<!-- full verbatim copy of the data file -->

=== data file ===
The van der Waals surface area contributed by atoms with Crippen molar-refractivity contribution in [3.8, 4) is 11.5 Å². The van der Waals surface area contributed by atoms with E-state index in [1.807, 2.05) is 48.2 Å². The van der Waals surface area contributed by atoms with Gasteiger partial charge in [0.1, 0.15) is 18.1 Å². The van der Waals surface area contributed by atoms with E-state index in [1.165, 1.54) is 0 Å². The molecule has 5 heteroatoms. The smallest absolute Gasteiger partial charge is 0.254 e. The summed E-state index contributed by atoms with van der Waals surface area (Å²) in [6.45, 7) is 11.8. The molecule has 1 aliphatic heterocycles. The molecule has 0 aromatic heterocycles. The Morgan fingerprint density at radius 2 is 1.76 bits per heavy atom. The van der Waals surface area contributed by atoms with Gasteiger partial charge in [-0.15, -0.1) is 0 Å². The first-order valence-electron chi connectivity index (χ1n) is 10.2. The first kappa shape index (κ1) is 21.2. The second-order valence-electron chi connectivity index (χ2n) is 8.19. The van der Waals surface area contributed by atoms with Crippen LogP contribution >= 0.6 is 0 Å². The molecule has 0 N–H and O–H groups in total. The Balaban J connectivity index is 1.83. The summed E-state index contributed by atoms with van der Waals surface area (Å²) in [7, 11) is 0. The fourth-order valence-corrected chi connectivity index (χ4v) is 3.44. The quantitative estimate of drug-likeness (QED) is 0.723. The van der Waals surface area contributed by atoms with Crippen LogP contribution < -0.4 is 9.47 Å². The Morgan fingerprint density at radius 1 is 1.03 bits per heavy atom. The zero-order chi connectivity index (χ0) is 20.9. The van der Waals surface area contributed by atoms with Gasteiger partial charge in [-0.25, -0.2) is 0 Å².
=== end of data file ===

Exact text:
The van der Waals surface area contributed by atoms with Crippen molar-refractivity contribution in [3.8, 4) is 11.5 Å². The van der Waals surface area contributed by atoms with E-state index in [1.807, 2.05) is 48.2 Å². The van der Waals surface area contributed by atoms with Gasteiger partial charge in [0.1, 0.15) is 18.1 Å². The van der Waals surface area contributed by atoms with E-state index in [1.165, 1.54) is 0 Å². The molecule has 5 heteroatoms. The smallest absolute Gasteiger partial charge is 0.254 e. The summed E-state index contributed by atoms with van der Waals surface area (Å²) in [6.45, 7) is 11.8. The molecule has 1 aliphatic heterocycles. The molecule has 0 aromatic heterocycles. The Morgan fingerprint density at radius 2 is 1.76 bits per heavy atom. The van der Waals surface area contributed by atoms with Gasteiger partial charge in [-0.15, -0.1) is 0 Å². The first-order valence-electron chi connectivity index (χ1n) is 10.2. The first kappa shape index (κ1) is 21.2. The second-order valence-electron chi connectivity index (χ2n) is 8.19. The van der Waals surface area contributed by atoms with Crippen LogP contribution >= 0.6 is 0 Å². The molecule has 0 N–H and O–H groups in total. The Balaban J connectivity index is 1.83. The summed E-state index contributed by atoms with van der Waals surface area (Å²) in [7, 11) is 0. The fourth-order valence-corrected chi connectivity index (χ4v) is 3.44. The quantitative estimate of drug-likeness (QED) is 0.723. The van der Waals surface area contributed by atoms with Crippen LogP contribution < -0.4 is 9.47 Å². The Morgan fingerprint density at radius 1 is 1.03 bits per heavy atom. The zero-order chi connectivity index (χ0) is 20.9. The van der Waals surface area contributed by atoms with Gasteiger partial charge in [-0.25, -0.2) is 0 Å².